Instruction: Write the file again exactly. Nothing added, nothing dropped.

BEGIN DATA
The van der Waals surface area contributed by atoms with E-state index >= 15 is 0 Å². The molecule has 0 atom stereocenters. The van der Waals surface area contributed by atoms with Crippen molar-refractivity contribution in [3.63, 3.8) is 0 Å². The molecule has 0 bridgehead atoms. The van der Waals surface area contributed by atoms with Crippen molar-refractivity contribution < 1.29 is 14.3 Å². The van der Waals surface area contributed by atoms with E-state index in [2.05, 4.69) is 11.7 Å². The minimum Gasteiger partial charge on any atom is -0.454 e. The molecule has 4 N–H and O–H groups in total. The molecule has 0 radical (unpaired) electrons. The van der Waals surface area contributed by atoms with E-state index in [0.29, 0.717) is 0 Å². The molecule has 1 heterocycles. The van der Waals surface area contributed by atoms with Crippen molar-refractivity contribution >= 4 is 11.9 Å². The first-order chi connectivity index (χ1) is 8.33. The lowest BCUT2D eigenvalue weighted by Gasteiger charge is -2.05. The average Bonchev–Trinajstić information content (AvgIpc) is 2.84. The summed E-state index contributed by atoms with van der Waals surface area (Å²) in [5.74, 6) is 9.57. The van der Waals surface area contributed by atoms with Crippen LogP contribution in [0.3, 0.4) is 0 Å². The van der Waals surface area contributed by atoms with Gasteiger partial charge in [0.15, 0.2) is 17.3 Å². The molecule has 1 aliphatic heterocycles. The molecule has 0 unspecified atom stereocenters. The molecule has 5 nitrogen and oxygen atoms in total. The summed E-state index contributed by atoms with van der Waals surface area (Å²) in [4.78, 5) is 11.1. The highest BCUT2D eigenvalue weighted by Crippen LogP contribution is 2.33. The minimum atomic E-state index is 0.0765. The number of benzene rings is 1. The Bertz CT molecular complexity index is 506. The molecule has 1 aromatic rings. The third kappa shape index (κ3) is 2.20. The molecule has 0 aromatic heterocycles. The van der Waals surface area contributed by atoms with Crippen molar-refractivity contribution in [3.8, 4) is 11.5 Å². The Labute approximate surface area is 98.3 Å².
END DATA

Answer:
The van der Waals surface area contributed by atoms with E-state index >= 15 is 0 Å². The molecule has 0 atom stereocenters. The van der Waals surface area contributed by atoms with Crippen molar-refractivity contribution in [3.63, 3.8) is 0 Å². The molecule has 0 bridgehead atoms. The van der Waals surface area contributed by atoms with Crippen molar-refractivity contribution < 1.29 is 14.3 Å². The van der Waals surface area contributed by atoms with E-state index in [2.05, 4.69) is 11.7 Å². The minimum Gasteiger partial charge on any atom is -0.454 e. The molecule has 4 N–H and O–H groups in total. The molecule has 0 radical (unpaired) electrons. The van der Waals surface area contributed by atoms with E-state index in [0.29, 0.717) is 0 Å². The molecule has 1 heterocycles. The van der Waals surface area contributed by atoms with Crippen molar-refractivity contribution >= 4 is 11.9 Å². The first-order chi connectivity index (χ1) is 8.33. The lowest BCUT2D eigenvalue weighted by Gasteiger charge is -2.05. The average Bonchev–Trinajstić information content (AvgIpc) is 2.84. The summed E-state index contributed by atoms with van der Waals surface area (Å²) in [5.74, 6) is 9.57. The van der Waals surface area contributed by atoms with Crippen LogP contribution in [0.3, 0.4) is 0 Å². The van der Waals surface area contributed by atoms with Gasteiger partial charge in [0.15, 0.2) is 17.3 Å². The molecule has 1 aliphatic heterocycles. The molecule has 0 unspecified atom stereocenters. The molecule has 5 nitrogen and oxygen atoms in total. The summed E-state index contributed by atoms with van der Waals surface area (Å²) in [4.78, 5) is 11.1. The highest BCUT2D eigenvalue weighted by Crippen LogP contribution is 2.33. The minimum atomic E-state index is 0.0765. The number of benzene rings is 1. The Bertz CT molecular complexity index is 506. The molecule has 1 aromatic rings. The third kappa shape index (κ3) is 2.20. The molecule has 0 aromatic heterocycles. The van der Waals surface area contributed by atoms with Crippen molar-refractivity contribution in [3.8, 4) is 11.5 Å². The Labute approximate surface area is 98.3 Å².